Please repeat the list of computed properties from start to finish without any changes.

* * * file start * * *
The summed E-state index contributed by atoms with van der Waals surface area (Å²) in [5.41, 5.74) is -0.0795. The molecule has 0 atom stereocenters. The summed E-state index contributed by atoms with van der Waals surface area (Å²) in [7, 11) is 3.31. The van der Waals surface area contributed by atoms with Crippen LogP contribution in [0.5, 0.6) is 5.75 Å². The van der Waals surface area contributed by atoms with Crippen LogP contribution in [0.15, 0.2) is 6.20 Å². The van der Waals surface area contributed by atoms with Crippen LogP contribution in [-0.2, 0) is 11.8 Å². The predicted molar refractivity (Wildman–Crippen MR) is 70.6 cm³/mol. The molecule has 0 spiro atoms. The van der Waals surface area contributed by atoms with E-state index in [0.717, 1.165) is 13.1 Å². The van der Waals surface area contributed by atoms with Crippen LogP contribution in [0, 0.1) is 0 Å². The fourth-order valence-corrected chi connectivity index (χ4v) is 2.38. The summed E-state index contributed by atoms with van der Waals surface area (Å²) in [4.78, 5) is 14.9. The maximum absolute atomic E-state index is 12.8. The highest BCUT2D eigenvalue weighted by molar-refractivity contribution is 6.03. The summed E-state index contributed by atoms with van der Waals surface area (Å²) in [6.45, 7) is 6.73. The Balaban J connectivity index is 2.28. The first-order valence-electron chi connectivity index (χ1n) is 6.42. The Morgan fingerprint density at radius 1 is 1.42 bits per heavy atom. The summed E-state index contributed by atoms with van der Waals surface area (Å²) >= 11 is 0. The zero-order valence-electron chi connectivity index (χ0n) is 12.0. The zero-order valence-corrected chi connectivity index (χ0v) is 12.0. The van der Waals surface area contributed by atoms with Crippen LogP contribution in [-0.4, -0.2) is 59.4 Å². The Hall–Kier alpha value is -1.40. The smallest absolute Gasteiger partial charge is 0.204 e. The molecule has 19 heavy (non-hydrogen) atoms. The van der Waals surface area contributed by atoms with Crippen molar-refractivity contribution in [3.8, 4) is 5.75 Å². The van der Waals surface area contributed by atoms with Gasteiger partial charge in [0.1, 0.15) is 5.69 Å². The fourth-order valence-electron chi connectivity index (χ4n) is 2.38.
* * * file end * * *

The summed E-state index contributed by atoms with van der Waals surface area (Å²) in [5.41, 5.74) is -0.0795. The molecule has 0 atom stereocenters. The summed E-state index contributed by atoms with van der Waals surface area (Å²) in [7, 11) is 3.31. The van der Waals surface area contributed by atoms with Crippen LogP contribution in [0.5, 0.6) is 5.75 Å². The van der Waals surface area contributed by atoms with Crippen LogP contribution in [0.15, 0.2) is 6.20 Å². The van der Waals surface area contributed by atoms with Crippen LogP contribution in [-0.2, 0) is 11.8 Å². The predicted molar refractivity (Wildman–Crippen MR) is 70.6 cm³/mol. The molecule has 0 spiro atoms. The van der Waals surface area contributed by atoms with E-state index in [0.717, 1.165) is 13.1 Å². The van der Waals surface area contributed by atoms with Crippen LogP contribution in [0, 0.1) is 0 Å². The fourth-order valence-corrected chi connectivity index (χ4v) is 2.38. The summed E-state index contributed by atoms with van der Waals surface area (Å²) in [4.78, 5) is 14.9. The maximum absolute atomic E-state index is 12.8. The highest BCUT2D eigenvalue weighted by molar-refractivity contribution is 6.03. The summed E-state index contributed by atoms with van der Waals surface area (Å²) in [6.45, 7) is 6.73. The Balaban J connectivity index is 2.28. The first-order valence-electron chi connectivity index (χ1n) is 6.42. The Morgan fingerprint density at radius 1 is 1.42 bits per heavy atom. The summed E-state index contributed by atoms with van der Waals surface area (Å²) >= 11 is 0. The zero-order valence-electron chi connectivity index (χ0n) is 12.0. The zero-order valence-corrected chi connectivity index (χ0v) is 12.0. The van der Waals surface area contributed by atoms with Crippen LogP contribution in [-0.4, -0.2) is 59.4 Å². The Hall–Kier alpha value is -1.40. The smallest absolute Gasteiger partial charge is 0.204 e. The molecule has 19 heavy (non-hydrogen) atoms. The van der Waals surface area contributed by atoms with Crippen molar-refractivity contribution in [3.8, 4) is 5.75 Å². The van der Waals surface area contributed by atoms with Gasteiger partial charge in [0.1, 0.15) is 5.69 Å². The fourth-order valence-electron chi connectivity index (χ4n) is 2.38.